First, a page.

More Aggressive and Less Ambitious: Cyber Command’s Evolving Approach

September 14, 2020

This year, U.S. Cyber Command celebrated its tenth birthday. It has much to celebrate: It achieved the status of a unified combatant command, its budget is healthy, and its commander, Gen. Paul Nakasone, is popular on both sides of the aisle. Nakasone’s more aggressive posture in cyberspace — what the command calls persistent engagement — has won the support of policymakers and legislators who wanted to see action against those who had been targeting U.S. interests. Before, U.S. cyber forces had shown restraint even in the face of repeated cyber attacks. Now, they will reach out into cyberspace to discover and mitigate threats before they could reach U.S. networks and damage U.S. interests.

But questions remain. How does persistent engagement affect efforts to coordinate with the private sector, which, after all, owns and maintains most of the Internet? What does it mean for U.S. allies and partners? Does the commitment to preempt threats mean that U.S. cyber teams will operate on friendly foreign networks without the knowledge or consent of allies and partners? And how does Cyber Command’s approach fit within the larger Department of Defense cyber security framework? While the command was advocating persistent engagement, the Pentagon was putting the final touches on what it called “defend forward.” Are these different concepts, or just different labels for the same approach?



Nakasone tries to answer these questions in the latest issue of Foreign Affairs. Writing alongside his senior advisor Michael Sulmeyer, he restates the principles of persistent engagement and justifies the logic of a “proactive defense.” Being proactive means operating outside of U.S. networks, where adversaries are preparing operations against U.S. interests. This approach puts a premium on aggressive intelligence collection abroad to gather “indications and warnings” it can share with other government agencies, industry, and foreign partners. In order to do this without upsetting friendly countries, Nakasone and Sulmeyer describe “hunt forward” missions, in which foreign partners invite U.S. cyber protection teams to work together against common threats. Sustained diplomacy with like-minded countries, in other words, is the foundation for the intelligence effort that enables preemptive action against cyberspace threats. Finally, Nakasone tries to address any conceptual confusion by situating his command’s activities within the broader Defense Department approach. “Cyber Command implements this defend forward strategy,” he writes, “through the doctrine of persistent engagement.”

More Aggressive

The article provides a clear overview of Cyber Command’s current thinking and may go some distance toward clarifying the command’s role. A hodge-podge of agencies and departments are involved in cyber security. Statements like this are useful in sorting out organizational responsibilities. Nakasone and Sulmeyer also seek to assuage concerns that the command’s new approach amounts to reckless digital unilateralism. While they are unapologetic about defending forward, their emphasis on diplomacy is a clear effort to assuage concerns that persistent engagement is a license for running roughshod over friendly foreign networks. The extended discussion of private sector coordination sends a similar message to skeptical industry leaders.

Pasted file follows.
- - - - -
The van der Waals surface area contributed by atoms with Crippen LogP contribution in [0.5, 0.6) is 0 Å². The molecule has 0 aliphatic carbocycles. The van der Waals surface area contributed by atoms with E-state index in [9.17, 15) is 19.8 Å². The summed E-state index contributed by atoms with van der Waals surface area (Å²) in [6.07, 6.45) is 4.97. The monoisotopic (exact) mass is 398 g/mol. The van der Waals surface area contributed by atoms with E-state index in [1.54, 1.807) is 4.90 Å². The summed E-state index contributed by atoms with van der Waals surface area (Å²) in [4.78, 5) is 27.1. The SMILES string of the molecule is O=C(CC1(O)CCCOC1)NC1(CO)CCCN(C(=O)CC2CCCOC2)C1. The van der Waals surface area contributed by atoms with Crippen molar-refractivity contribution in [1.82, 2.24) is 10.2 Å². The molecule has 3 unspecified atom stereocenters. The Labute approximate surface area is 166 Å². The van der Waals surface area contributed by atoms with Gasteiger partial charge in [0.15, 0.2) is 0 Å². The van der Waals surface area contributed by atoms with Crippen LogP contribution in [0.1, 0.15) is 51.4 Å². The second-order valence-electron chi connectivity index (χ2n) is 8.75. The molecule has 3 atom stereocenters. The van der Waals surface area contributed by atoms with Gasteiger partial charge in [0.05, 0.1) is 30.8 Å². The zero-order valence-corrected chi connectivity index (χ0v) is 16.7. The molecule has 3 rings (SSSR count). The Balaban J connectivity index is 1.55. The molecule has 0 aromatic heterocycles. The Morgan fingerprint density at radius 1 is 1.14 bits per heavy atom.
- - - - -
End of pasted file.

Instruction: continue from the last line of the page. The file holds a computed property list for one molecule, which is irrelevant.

The command, in other words, seems to believe it can convince partners that a more aggressive approach is in everyone’s best interest. Congress was a relatively easy sell, especially after the 2016 election. Foreign partners may be more reluctant, given local political sensitivities about cooperating with the United States, and natural concerns about letting their information networks become arenas for competition between third parties. Some may not be willing to make “hunt forward” requests, even if they agree with U.S. intelligence about common threats. The private sector has other incentives. Sharing information on threats can be difficult when doing so requires pulling back the curtain on sensitive or confidential data. Some corporate leaders have been frustrated that the government treats information sharing as a one-way street. More broadly, corporations in competition for foreign market share are understandably reluctant to gain a reputation for working hand-in-glove with the U.S. military.

Nonetheless, Cyber Command is pushing hard to overcome these problems, and points to some recent success stories as proof of concept. Nakasone and Sulmeyer draw attention to the “power of partnership” in preventing foreign interference in the 2018 midterm election. The command and National Security Agency collaborated in a task force called the Russia Small Group to discover evidence of election meddling. It shared that information with the Department of Homeland Security in order to harden election infrastructure, and with the Federal Bureau of Investigation “to counter foreign trolls on social media platforms.” Finally, the election effort included the deployment of hunt forward teams in response to foreign requests for assistance locating malware on partner networks.